Mindfulness – Mindfulness is being actively present in the mind in that moment. It can be applied to any action – or inaction – during a busy day. This can be practiced for just a few moments e.g. while drinking a cup of tea, or for longer periods e.g. while spaying a bitch. Some mindfulness examples can be found on this Vetmindfully blog
Meditation – Where mindfulness is being aware, meditation is more about emptying and deep focus on the soul. It requires stillness and can take effort and practice as the mind wanders. Meditation can help to calm, re-align and provide perspective.
Exercise – There’s an increasing body of evidence that sport therapy can be as effective as talking therapies for treating depression and related mental health disorders. After exercising for more than 30 minutes, the benefits tail off and the risk of injury increases. Diarise ideally 30 minutes 3-4 times a week. If you are not used to exercise start with a brisk walk, yoga session, or low intensity online exercise class. It can be helpful to be accountable to someone else – so agree with a friend of colleague to do the same class and check in with each other afterwards. https://vetyogi.com https://www.getvetfit.co.uk
Diet – Ensuring we fuel ourselves with good nutrition supports the immune system. Mood boosting foods contain derivatives of neurotransmitters associated with positive mood. https://www.healthline.com/nutrition/mood-food
Both cooking and eating could and should be mindful exercises, during which time we are present and aware of our senses.
Sleep – Sleep is an important hygiene factor i.e. without it we can’t function optimally. Stress and over-tiredness can perversely affect our ability to get good quality sleep. Following a sleep hygiene regimen can help to ensure we maximise our rest time. A Vetshift Facebook group to support healthy sleeping habits in veterinary shift workers launched recently, with an associated resource website https://www.vetshift.co.uk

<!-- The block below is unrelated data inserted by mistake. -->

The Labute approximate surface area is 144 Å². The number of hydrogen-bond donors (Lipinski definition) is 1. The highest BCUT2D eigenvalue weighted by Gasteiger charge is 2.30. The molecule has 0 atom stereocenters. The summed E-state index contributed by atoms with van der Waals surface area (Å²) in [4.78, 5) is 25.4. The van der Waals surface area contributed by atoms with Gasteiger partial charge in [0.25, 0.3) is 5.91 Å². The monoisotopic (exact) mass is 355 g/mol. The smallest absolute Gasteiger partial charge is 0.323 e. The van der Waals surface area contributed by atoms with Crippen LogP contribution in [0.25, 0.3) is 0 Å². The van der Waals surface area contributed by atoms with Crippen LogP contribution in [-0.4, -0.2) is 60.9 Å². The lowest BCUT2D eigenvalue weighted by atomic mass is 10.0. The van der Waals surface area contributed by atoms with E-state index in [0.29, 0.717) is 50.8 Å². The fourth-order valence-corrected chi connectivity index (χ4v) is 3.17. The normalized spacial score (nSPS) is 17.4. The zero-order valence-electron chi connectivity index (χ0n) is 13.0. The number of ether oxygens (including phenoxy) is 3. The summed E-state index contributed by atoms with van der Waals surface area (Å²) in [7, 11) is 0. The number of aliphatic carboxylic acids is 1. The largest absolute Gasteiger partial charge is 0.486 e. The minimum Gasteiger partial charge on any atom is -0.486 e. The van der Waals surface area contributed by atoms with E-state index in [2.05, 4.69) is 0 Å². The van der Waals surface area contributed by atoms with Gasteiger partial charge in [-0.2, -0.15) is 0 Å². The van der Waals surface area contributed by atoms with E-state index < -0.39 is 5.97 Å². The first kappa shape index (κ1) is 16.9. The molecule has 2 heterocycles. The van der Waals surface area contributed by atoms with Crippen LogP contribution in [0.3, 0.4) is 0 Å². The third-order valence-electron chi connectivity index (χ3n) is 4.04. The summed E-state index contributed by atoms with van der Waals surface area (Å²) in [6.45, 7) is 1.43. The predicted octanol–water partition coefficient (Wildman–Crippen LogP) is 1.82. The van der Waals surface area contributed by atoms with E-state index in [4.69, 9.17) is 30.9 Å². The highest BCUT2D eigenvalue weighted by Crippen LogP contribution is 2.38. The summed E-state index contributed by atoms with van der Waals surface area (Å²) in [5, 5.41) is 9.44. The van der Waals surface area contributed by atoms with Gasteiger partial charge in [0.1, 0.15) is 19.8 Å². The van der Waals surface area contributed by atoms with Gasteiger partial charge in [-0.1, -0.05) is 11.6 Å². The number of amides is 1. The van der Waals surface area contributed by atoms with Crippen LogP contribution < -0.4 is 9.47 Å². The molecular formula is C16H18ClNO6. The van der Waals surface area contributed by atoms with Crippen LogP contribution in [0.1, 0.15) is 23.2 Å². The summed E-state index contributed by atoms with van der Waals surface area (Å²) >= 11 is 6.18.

Recovery from work – This is not simply the time you are physically away from the clinic, but includes all the commuting and at home you are actively thinking about work. Recent research by the University if Exeter, in partnership with RCVS Mindmatters, has highlighted the importance of adequate recovery from work to cope with stress, anxiety and the consequent negative effects on mental health. https://www.vetmindmatters.org/upcoming-webinars-will-look-at-work-recovery-perfectionism-and-mentoring/
Having a routine to switch off from work before you walk in your front door can help to mentally separate work from home. For example, a short video clip of your favourite comedian so you have a good laugh out loud before stepping into your home with a smile.
Set boundaries – Turn off your phone and do not look at it between certain hours, e.g. 9pm-7am. Make sure your team are aware of your boundaries and only contact you in the case of genuine emergency. Restrict yourself to one to two trusted news resources, and only listen to or read news updates once or twice daily to reduce anxiety.
Socialising – Humans are a social species. In this time of social distancing and isolation loneliness is a genuine concern for many. Contact friends and family and make diary dates for telephone conversations and virtual meetups. It’s important to have things to look forward to in the diary, especially if you have had significant social events cancelled. Organise a virtual film night with friends, or a music jamming session or gaming. Or arrange to call a friend while you go for a walk. Join fellow SPVS members for our virtual pub nights on Thursday evenings. Vets:Stay, Go, Diversify has a weekly summary of free online meetups, CPD and interactive events for people to engage in while isolating.
Talk – It is important to remember you are never alone. Speak to friends, family and colleagues to air your concerns, frustrations, feelings and health status. If you want to talk anonymously, phone or email Vetlife for support. This provides both decompression of emotional build-up and enables others to both help and share their own concerns in turn. SPVS members can join the active, supportive discussion list, where many topical subjects receive a wide input from members with varied experience.